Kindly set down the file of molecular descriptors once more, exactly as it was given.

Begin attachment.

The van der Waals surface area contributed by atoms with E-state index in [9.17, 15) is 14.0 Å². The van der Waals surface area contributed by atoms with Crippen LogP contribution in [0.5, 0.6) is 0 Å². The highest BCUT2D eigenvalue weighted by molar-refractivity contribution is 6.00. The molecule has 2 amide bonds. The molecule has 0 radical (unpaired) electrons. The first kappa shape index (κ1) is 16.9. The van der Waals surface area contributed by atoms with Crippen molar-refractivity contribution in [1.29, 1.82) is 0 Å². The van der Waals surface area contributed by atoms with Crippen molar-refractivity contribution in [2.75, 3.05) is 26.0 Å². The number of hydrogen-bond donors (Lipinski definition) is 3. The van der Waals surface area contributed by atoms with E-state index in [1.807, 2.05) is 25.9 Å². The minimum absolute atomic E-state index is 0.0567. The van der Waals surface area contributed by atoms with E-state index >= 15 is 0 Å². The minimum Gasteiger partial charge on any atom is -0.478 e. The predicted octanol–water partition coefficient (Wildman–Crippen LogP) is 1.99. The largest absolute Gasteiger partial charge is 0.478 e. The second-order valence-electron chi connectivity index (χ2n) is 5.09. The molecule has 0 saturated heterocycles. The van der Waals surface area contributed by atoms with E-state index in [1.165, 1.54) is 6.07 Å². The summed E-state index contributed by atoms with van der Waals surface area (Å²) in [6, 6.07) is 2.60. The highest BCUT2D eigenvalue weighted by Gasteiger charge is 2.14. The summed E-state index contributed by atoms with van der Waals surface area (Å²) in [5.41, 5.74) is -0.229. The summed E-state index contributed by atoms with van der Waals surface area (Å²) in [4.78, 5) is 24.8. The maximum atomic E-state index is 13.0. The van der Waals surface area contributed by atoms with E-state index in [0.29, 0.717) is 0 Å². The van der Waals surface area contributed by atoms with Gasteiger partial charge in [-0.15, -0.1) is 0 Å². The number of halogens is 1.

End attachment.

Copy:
The van der Waals surface area contributed by atoms with E-state index in [9.17, 15) is 14.0 Å². The van der Waals surface area contributed by atoms with Crippen LogP contribution in [0.5, 0.6) is 0 Å². The highest BCUT2D eigenvalue weighted by molar-refractivity contribution is 6.00. The molecule has 2 amide bonds. The molecule has 0 radical (unpaired) electrons. The first kappa shape index (κ1) is 16.9. The van der Waals surface area contributed by atoms with Crippen molar-refractivity contribution in [1.29, 1.82) is 0 Å². The van der Waals surface area contributed by atoms with Crippen molar-refractivity contribution in [2.75, 3.05) is 26.0 Å². The number of hydrogen-bond donors (Lipinski definition) is 3. The van der Waals surface area contributed by atoms with E-state index in [1.807, 2.05) is 25.9 Å². The minimum absolute atomic E-state index is 0.0567. The van der Waals surface area contributed by atoms with E-state index >= 15 is 0 Å². The minimum Gasteiger partial charge on any atom is -0.478 e. The predicted octanol–water partition coefficient (Wildman–Crippen LogP) is 1.99. The largest absolute Gasteiger partial charge is 0.478 e. The second-order valence-electron chi connectivity index (χ2n) is 5.09. The molecule has 0 saturated heterocycles. The van der Waals surface area contributed by atoms with E-state index in [1.165, 1.54) is 6.07 Å². The summed E-state index contributed by atoms with van der Waals surface area (Å²) in [6, 6.07) is 2.60. The highest BCUT2D eigenvalue weighted by Gasteiger charge is 2.14. The summed E-state index contributed by atoms with van der Waals surface area (Å²) in [5.41, 5.74) is -0.229. The summed E-state index contributed by atoms with van der Waals surface area (Å²) in [4.78, 5) is 24.8. The maximum atomic E-state index is 13.0. The van der Waals surface area contributed by atoms with E-state index in [0.29, 0.717) is 0 Å². The van der Waals surface area contributed by atoms with Gasteiger partial charge in [-0.15, -0.1) is 0 Å². The number of halogens is 1.